Sunday, September 17, 2006

Circling KZ in Books and Film

Greetings! After a summer-long hiatus, spent in a state a whole lot greener and only slightly less land-locked than anywhere in Central Asia, I resume. Over the past few months, I’ve vicariously circled around Kazakhstan, having watched a couple of documentary-type films and read a few books, all of which touch on Soviet Central Asian history and/or culture, but not a one of which is about Kazakhstan directly. It’s been fascinating.

First, a film and a book --

The National Geographic feature film Story of the Weeping Camel, isn’t exactly a documentary and isn't exactly fiction, but a little of both. It’s filmed in the Mongolian desert, and tells the story of a rare baby white camel that is rejected from birth by its mother. The family of herders try one strategy after another to encourage, teach, trick and cajole the mother camel into caring for the starving and sad baby until at last, traditional Mongolian music and song break through to her stony heart. The daily life and customs of these nomads seems very similar to that of the ethnic Kazakhs, who also live in Mongolia and China in addition to Kazakhstan. The portrayal of the family of nomads -- a cluster of three gers (the Mongolian yurta) houses young parents with two sons, and two sets of grandparents -- makes clear details that are hard to figure out from just words and pictures. How exactly do those flaps on the yurta work? Seeing the father prepare for an impending sandstorm explains all.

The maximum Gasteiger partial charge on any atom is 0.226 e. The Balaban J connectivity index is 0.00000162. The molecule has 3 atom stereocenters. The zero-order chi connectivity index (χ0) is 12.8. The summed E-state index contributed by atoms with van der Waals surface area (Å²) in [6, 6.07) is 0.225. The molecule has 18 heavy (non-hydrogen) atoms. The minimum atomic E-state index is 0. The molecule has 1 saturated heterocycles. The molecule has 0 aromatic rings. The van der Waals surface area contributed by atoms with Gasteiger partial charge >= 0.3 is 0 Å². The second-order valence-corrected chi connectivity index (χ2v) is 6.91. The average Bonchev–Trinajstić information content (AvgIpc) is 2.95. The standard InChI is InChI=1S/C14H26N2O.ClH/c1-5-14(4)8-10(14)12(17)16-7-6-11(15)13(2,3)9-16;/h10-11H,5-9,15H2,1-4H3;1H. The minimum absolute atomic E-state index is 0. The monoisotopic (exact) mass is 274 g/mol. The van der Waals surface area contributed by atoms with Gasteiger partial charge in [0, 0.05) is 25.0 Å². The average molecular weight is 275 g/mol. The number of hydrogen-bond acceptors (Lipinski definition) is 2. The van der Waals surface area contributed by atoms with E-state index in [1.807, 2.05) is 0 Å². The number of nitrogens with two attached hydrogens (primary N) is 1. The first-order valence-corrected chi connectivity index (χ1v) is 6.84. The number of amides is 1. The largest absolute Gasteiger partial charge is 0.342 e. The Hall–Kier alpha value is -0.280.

10/2/2006 -- National Geographic has a great website for this film, with lots of additional information on the land, people, traditions and animals of the Gobi Desert.

Then north and west to Russia: After a third person said to me "surely you've read The Master and Margarita," (and I hadn't), I began this satiric novel by Mikhail Bulgakov. What happens when Satan in disguise pays a visit to fervently athiestic Soviet Moscow, and what has Pontius Pilate got to do with it all? Bulgakov began the novel in 1928, burned it (just as the Master burns his manuscript after intense negative criticism), picked it up again in the 1930s, and worked on it off and on 'til his death. His wife finished and polished the novel, which is now regarded as one of the greatest Russian novels of the 20th century. In a bitingly funny and fantastical way, Bulgakov’s story shreds the pretenses of the Communist literary scene and the immobility of Soviet society, assails the quality of party poetry, and rewards courage and steadfast devotion in his main characters. And it's quite a good read, too.

Next stop, to Uzbekistan, the country that shares the Aral Sea with Kazakhstan, with Chasing the Sea: Lost Among the Ghosts of Central Asia, by former Peace Corps volunteer Tom Bissell. More about this fascinating book next time . . .